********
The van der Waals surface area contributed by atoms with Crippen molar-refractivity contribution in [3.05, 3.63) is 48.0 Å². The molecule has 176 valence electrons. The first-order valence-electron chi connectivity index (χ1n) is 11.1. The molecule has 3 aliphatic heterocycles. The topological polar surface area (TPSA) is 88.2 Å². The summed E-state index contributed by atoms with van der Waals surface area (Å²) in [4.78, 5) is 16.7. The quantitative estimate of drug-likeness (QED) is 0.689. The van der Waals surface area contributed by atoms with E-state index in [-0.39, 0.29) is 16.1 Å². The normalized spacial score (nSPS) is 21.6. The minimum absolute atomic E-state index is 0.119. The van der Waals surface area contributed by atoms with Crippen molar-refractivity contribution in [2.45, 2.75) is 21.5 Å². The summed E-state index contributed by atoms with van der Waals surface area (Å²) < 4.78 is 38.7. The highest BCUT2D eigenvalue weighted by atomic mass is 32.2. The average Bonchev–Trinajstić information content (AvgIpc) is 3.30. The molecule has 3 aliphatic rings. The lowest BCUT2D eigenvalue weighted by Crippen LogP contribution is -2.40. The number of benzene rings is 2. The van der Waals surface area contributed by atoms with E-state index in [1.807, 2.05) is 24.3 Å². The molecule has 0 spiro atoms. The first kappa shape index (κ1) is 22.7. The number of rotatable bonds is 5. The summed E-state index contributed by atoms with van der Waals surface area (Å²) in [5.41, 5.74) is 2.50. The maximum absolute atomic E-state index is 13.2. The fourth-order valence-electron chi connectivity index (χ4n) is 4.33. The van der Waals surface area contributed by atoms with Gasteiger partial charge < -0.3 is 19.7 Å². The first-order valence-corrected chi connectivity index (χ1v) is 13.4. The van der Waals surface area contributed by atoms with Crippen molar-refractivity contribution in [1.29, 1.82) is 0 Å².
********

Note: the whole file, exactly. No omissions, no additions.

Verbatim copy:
The van der Waals surface area contributed by atoms with Crippen molar-refractivity contribution in [3.05, 3.63) is 48.0 Å². The molecule has 176 valence electrons. The first-order valence-electron chi connectivity index (χ1n) is 11.1. The molecule has 3 aliphatic heterocycles. The topological polar surface area (TPSA) is 88.2 Å². The summed E-state index contributed by atoms with van der Waals surface area (Å²) in [4.78, 5) is 16.7. The quantitative estimate of drug-likeness (QED) is 0.689. The van der Waals surface area contributed by atoms with E-state index in [-0.39, 0.29) is 16.1 Å². The normalized spacial score (nSPS) is 21.6. The minimum absolute atomic E-state index is 0.119. The van der Waals surface area contributed by atoms with Crippen molar-refractivity contribution in [2.45, 2.75) is 21.5 Å². The summed E-state index contributed by atoms with van der Waals surface area (Å²) < 4.78 is 38.7. The highest BCUT2D eigenvalue weighted by atomic mass is 32.2. The average Bonchev–Trinajstić information content (AvgIpc) is 3.30. The molecule has 3 aliphatic rings. The lowest BCUT2D eigenvalue weighted by Crippen LogP contribution is -2.40. The number of benzene rings is 2. The van der Waals surface area contributed by atoms with E-state index in [1.807, 2.05) is 24.3 Å². The molecule has 0 spiro atoms. The first kappa shape index (κ1) is 22.7. The number of rotatable bonds is 5. The summed E-state index contributed by atoms with van der Waals surface area (Å²) in [5.41, 5.74) is 2.50. The maximum absolute atomic E-state index is 13.2. The fourth-order valence-electron chi connectivity index (χ4n) is 4.33. The van der Waals surface area contributed by atoms with Gasteiger partial charge < -0.3 is 19.7 Å². The first-order valence-corrected chi connectivity index (χ1v) is 13.4. The van der Waals surface area contributed by atoms with Crippen molar-refractivity contribution in [1.29, 1.82) is 0 Å².